Donkey Kong, a game that confuses me by naming a massive ape Donkey, is the kind of game that everyone has had a crack at. It’s simple enough really: Guide portly plumber Italian through various obstacles on a single stage, duck the crap that Donkey (APES CANNOT BE DONKEYS) throws and kick that towering fella right in his cocky dong before making off with the princess.
But there’s another side to Donkey Kong that gained prominence over the years. A competitive industry, where fanatics played for keeps and the highest score possible. For years, hot sauce mogul Billy Mitchell held records in the game, becoming the defacto King of Kong along the way. In the years since Mitchell nabbed headlines, scores have been surpassed and new challengers have hit the scene.
But today? Mitchell’s scores are now more questionable than ever, as his records have been all but wiped clean. Jeremy Young over on records tracking and verification website Twin Galaxies alleges that Mitchell’s scores were the result of an uneven playing field, as his usage of the MAME emulator resulted in an advantageous boost for his attempts at the Donkey Kong throne.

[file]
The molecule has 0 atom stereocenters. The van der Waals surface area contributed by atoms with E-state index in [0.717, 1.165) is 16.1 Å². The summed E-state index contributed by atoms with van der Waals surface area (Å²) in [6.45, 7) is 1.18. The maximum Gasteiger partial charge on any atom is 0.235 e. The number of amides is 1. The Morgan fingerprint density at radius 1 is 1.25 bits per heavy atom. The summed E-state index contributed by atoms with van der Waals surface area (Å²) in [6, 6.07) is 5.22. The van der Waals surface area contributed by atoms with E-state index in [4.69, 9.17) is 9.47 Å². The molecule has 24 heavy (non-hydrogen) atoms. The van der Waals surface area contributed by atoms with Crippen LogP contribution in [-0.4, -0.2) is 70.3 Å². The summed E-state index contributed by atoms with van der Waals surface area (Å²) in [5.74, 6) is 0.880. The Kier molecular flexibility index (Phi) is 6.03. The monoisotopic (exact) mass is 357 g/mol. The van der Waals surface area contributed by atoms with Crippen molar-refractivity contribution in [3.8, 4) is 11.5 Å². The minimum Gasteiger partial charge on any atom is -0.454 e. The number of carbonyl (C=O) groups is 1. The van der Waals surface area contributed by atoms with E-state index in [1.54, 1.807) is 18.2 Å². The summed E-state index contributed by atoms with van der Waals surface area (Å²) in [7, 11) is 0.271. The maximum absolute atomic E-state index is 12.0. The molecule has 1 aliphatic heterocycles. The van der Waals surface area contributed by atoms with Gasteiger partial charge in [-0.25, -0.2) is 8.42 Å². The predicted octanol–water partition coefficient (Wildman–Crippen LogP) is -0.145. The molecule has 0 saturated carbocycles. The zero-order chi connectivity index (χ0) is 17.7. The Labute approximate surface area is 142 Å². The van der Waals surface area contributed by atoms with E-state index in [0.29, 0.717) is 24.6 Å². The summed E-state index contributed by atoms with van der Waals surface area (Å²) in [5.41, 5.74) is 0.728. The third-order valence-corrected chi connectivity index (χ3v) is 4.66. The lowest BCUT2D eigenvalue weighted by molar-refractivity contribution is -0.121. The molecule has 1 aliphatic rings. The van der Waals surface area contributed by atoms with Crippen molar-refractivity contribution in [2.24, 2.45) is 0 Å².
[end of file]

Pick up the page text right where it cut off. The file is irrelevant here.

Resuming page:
Here’s the gist of it, from Twin Galaxies:
The important bit: prior to version 0.127, MAME generated video in essentially a “snapshot” fashion. The Z80 would run for 1 frame, then the video emulation takes the “snapshot” of that point time and displays the image. Then the Z80 runs for 1 frame, the next snapshot is taken, displayed on the monitor, etc. etc. Real DK hardware, on the other hand, generates video in a “rolling shutter” fashion: the video generator scans left-to-right/bottom-to-top, while the Z80 builds the screen in memory from the opposite direction right-to-left, top-to-bottom.
Both video generation and the Z80 are running concurrently with no “snapshots”. The result is that it becomes fairly easy to determine WHAT generated the image based on HOW the image has been generated.
In summary, these GIFs show that each of the Donkey Kong world record direct feed recordings presented by Billy Mitchell and verified by TG were generated in MAME and not by original Donkey Kong hardware,” wrote dispute settler Jeremy Young on TwinGalaxies, the site that tracks and verifies high scores. “These scores are: 1,047,200 (the King of Kong “tape”), 1,050,200 (the Mortgage Brokers score), and 1,062,800 (the Boomers score). In order to demonstrate this, it’s necessary to understand how DK images are generated by MAME versus an original PCB.
It’s amazingly technical stuff, and has resulted in Mitchell dropping from a spot in the top 20 to 48 on the leaderboards. So much drama, over a video game which predates modern man. Incredible.
Last Updated: February 5, 2018